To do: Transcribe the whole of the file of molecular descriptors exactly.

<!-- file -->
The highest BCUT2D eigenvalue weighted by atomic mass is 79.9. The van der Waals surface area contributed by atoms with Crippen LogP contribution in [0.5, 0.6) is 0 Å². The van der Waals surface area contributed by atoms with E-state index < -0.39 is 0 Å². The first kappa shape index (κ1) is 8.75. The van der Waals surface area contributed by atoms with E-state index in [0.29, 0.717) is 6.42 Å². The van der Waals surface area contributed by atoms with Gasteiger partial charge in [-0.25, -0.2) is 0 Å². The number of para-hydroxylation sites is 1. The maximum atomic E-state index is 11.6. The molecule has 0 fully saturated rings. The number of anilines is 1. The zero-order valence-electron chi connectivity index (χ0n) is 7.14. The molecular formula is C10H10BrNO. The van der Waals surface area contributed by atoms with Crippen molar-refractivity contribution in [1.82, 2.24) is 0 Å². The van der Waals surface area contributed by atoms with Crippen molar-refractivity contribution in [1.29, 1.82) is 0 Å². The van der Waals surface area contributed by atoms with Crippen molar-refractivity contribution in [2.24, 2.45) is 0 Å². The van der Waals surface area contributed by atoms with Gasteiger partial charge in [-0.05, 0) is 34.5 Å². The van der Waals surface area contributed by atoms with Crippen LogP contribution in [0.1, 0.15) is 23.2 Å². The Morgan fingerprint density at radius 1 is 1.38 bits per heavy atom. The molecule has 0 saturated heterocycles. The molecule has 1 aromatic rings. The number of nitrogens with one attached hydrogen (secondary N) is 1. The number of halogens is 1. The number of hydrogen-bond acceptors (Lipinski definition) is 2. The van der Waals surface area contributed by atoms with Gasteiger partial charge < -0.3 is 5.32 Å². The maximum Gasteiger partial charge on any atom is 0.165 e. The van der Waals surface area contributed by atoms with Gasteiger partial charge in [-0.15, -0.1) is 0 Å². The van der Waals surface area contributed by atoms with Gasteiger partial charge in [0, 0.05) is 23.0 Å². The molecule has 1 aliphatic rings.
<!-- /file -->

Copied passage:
The highest BCUT2D eigenvalue weighted by atomic mass is 79.9. The van der Waals surface area contributed by atoms with Crippen LogP contribution in [0.5, 0.6) is 0 Å². The van der Waals surface area contributed by atoms with E-state index < -0.39 is 0 Å². The first kappa shape index (κ1) is 8.75. The van der Waals surface area contributed by atoms with E-state index in [0.29, 0.717) is 6.42 Å². The van der Waals surface area contributed by atoms with Gasteiger partial charge in [-0.25, -0.2) is 0 Å². The number of para-hydroxylation sites is 1. The maximum atomic E-state index is 11.6. The molecule has 0 fully saturated rings. The number of anilines is 1. The zero-order valence-electron chi connectivity index (χ0n) is 7.14. The molecular formula is C10H10BrNO. The van der Waals surface area contributed by atoms with Crippen molar-refractivity contribution in [1.82, 2.24) is 0 Å². The van der Waals surface area contributed by atoms with Crippen molar-refractivity contribution in [1.29, 1.82) is 0 Å². The van der Waals surface area contributed by atoms with Crippen molar-refractivity contribution in [2.24, 2.45) is 0 Å². The van der Waals surface area contributed by atoms with Gasteiger partial charge in [-0.05, 0) is 34.5 Å². The van der Waals surface area contributed by atoms with Crippen LogP contribution in [0.1, 0.15) is 23.2 Å². The Morgan fingerprint density at radius 1 is 1.38 bits per heavy atom. The molecule has 0 saturated heterocycles. The molecule has 1 aromatic rings. The number of nitrogens with one attached hydrogen (secondary N) is 1. The number of halogens is 1. The number of hydrogen-bond acceptors (Lipinski definition) is 2. The van der Waals surface area contributed by atoms with Gasteiger partial charge < -0.3 is 5.32 Å². The maximum Gasteiger partial charge on any atom is 0.165 e. The van der Waals surface area contributed by atoms with Gasteiger partial charge in [-0.15, -0.1) is 0 Å². The van der Waals surface area contributed by atoms with Gasteiger partial charge in [0, 0.05) is 23.0 Å². The molecule has 1 aliphatic rings.